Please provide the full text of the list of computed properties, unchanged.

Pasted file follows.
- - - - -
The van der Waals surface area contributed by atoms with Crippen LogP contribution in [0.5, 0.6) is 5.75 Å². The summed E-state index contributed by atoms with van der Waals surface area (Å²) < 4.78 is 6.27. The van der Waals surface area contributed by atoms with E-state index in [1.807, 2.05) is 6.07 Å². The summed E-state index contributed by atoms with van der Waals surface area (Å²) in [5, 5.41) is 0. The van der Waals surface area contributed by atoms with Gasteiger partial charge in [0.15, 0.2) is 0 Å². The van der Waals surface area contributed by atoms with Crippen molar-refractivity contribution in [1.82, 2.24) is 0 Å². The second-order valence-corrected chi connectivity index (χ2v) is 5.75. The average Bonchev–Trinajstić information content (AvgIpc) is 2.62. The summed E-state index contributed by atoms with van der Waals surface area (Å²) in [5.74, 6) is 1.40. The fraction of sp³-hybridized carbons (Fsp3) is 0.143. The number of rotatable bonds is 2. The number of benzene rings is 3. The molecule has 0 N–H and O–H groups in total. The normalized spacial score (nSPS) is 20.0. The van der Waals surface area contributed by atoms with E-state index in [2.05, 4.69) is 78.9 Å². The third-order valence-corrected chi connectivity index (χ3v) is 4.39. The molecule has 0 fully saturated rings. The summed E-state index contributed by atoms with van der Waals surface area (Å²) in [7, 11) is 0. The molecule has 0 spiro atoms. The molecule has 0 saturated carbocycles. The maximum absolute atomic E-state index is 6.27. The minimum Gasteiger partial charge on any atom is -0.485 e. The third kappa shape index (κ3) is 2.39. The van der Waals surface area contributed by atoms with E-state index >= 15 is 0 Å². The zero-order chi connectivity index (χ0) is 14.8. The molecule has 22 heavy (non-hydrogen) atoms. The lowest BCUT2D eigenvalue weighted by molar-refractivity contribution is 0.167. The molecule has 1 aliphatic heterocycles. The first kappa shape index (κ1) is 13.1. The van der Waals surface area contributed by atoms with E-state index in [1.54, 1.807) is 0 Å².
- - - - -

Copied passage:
The van der Waals surface area contributed by atoms with Crippen LogP contribution in [0.5, 0.6) is 5.75 Å². The summed E-state index contributed by atoms with van der Waals surface area (Å²) < 4.78 is 6.27. The van der Waals surface area contributed by atoms with E-state index in [1.807, 2.05) is 6.07 Å². The summed E-state index contributed by atoms with van der Waals surface area (Å²) in [5, 5.41) is 0. The van der Waals surface area contributed by atoms with Gasteiger partial charge in [0.15, 0.2) is 0 Å². The van der Waals surface area contributed by atoms with Crippen molar-refractivity contribution in [1.82, 2.24) is 0 Å². The second-order valence-corrected chi connectivity index (χ2v) is 5.75. The average Bonchev–Trinajstić information content (AvgIpc) is 2.62. The summed E-state index contributed by atoms with van der Waals surface area (Å²) in [5.74, 6) is 1.40. The fraction of sp³-hybridized carbons (Fsp3) is 0.143. The number of rotatable bonds is 2. The number of benzene rings is 3. The molecule has 0 N–H and O–H groups in total. The normalized spacial score (nSPS) is 20.0. The van der Waals surface area contributed by atoms with E-state index in [2.05, 4.69) is 78.9 Å². The third-order valence-corrected chi connectivity index (χ3v) is 4.39. The molecule has 0 fully saturated rings. The summed E-state index contributed by atoms with van der Waals surface area (Å²) in [7, 11) is 0. The molecule has 0 spiro atoms. The molecule has 0 saturated carbocycles. The maximum absolute atomic E-state index is 6.27. The minimum Gasteiger partial charge on any atom is -0.485 e. The third kappa shape index (κ3) is 2.39. The van der Waals surface area contributed by atoms with E-state index >= 15 is 0 Å². The zero-order chi connectivity index (χ0) is 14.8. The molecule has 22 heavy (non-hydrogen) atoms. The lowest BCUT2D eigenvalue weighted by molar-refractivity contribution is 0.167. The molecule has 1 aliphatic heterocycles. The first kappa shape index (κ1) is 13.1. The van der Waals surface area contributed by atoms with E-state index in [1.54, 1.807) is 0 Å².